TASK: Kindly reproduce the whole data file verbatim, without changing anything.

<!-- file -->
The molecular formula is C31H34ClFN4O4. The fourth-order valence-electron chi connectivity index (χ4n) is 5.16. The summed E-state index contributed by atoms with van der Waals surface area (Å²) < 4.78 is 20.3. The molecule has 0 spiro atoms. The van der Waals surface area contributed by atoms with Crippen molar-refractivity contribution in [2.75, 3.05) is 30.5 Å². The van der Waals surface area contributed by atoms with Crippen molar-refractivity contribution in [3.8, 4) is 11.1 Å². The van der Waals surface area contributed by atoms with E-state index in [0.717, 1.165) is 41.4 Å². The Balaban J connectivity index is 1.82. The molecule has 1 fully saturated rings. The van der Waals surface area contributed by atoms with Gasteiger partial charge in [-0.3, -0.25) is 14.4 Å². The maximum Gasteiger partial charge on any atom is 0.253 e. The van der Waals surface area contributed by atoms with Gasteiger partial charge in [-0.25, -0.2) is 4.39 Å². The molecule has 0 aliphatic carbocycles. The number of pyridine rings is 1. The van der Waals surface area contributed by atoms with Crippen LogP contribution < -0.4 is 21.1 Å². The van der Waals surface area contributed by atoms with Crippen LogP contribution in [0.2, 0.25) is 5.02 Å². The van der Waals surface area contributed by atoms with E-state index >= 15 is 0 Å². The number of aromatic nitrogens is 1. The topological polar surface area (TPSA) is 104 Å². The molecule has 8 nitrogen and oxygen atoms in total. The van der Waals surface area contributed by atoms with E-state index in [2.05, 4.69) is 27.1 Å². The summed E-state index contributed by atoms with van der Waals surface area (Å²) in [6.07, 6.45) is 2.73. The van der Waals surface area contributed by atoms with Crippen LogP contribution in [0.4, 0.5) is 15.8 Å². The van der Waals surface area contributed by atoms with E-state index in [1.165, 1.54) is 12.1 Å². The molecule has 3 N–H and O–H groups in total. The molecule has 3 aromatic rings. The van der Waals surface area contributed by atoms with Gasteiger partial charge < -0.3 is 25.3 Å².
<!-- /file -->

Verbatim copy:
The molecular formula is C31H34ClFN4O4. The fourth-order valence-electron chi connectivity index (χ4n) is 5.16. The summed E-state index contributed by atoms with van der Waals surface area (Å²) < 4.78 is 20.3. The molecule has 0 spiro atoms. The van der Waals surface area contributed by atoms with Crippen molar-refractivity contribution in [2.75, 3.05) is 30.5 Å². The van der Waals surface area contributed by atoms with Crippen molar-refractivity contribution in [3.8, 4) is 11.1 Å². The van der Waals surface area contributed by atoms with E-state index in [0.717, 1.165) is 41.4 Å². The Balaban J connectivity index is 1.82. The molecule has 1 fully saturated rings. The van der Waals surface area contributed by atoms with Gasteiger partial charge in [-0.3, -0.25) is 14.4 Å². The maximum Gasteiger partial charge on any atom is 0.253 e. The van der Waals surface area contributed by atoms with Gasteiger partial charge in [-0.25, -0.2) is 4.39 Å². The molecule has 0 aliphatic carbocycles. The number of pyridine rings is 1. The van der Waals surface area contributed by atoms with Crippen LogP contribution < -0.4 is 21.1 Å². The van der Waals surface area contributed by atoms with Crippen LogP contribution in [0.2, 0.25) is 5.02 Å². The van der Waals surface area contributed by atoms with E-state index >= 15 is 0 Å². The number of aromatic nitrogens is 1. The topological polar surface area (TPSA) is 104 Å². The molecule has 8 nitrogen and oxygen atoms in total. The van der Waals surface area contributed by atoms with E-state index in [2.05, 4.69) is 27.1 Å². The summed E-state index contributed by atoms with van der Waals surface area (Å²) in [6.07, 6.45) is 2.73. The van der Waals surface area contributed by atoms with Crippen LogP contribution in [0.4, 0.5) is 15.8 Å². The van der Waals surface area contributed by atoms with E-state index in [1.165, 1.54) is 12.1 Å². The molecule has 3 N–H and O–H groups in total. The molecule has 3 aromatic rings. The van der Waals surface area contributed by atoms with Gasteiger partial charge < -0.3 is 25.3 Å².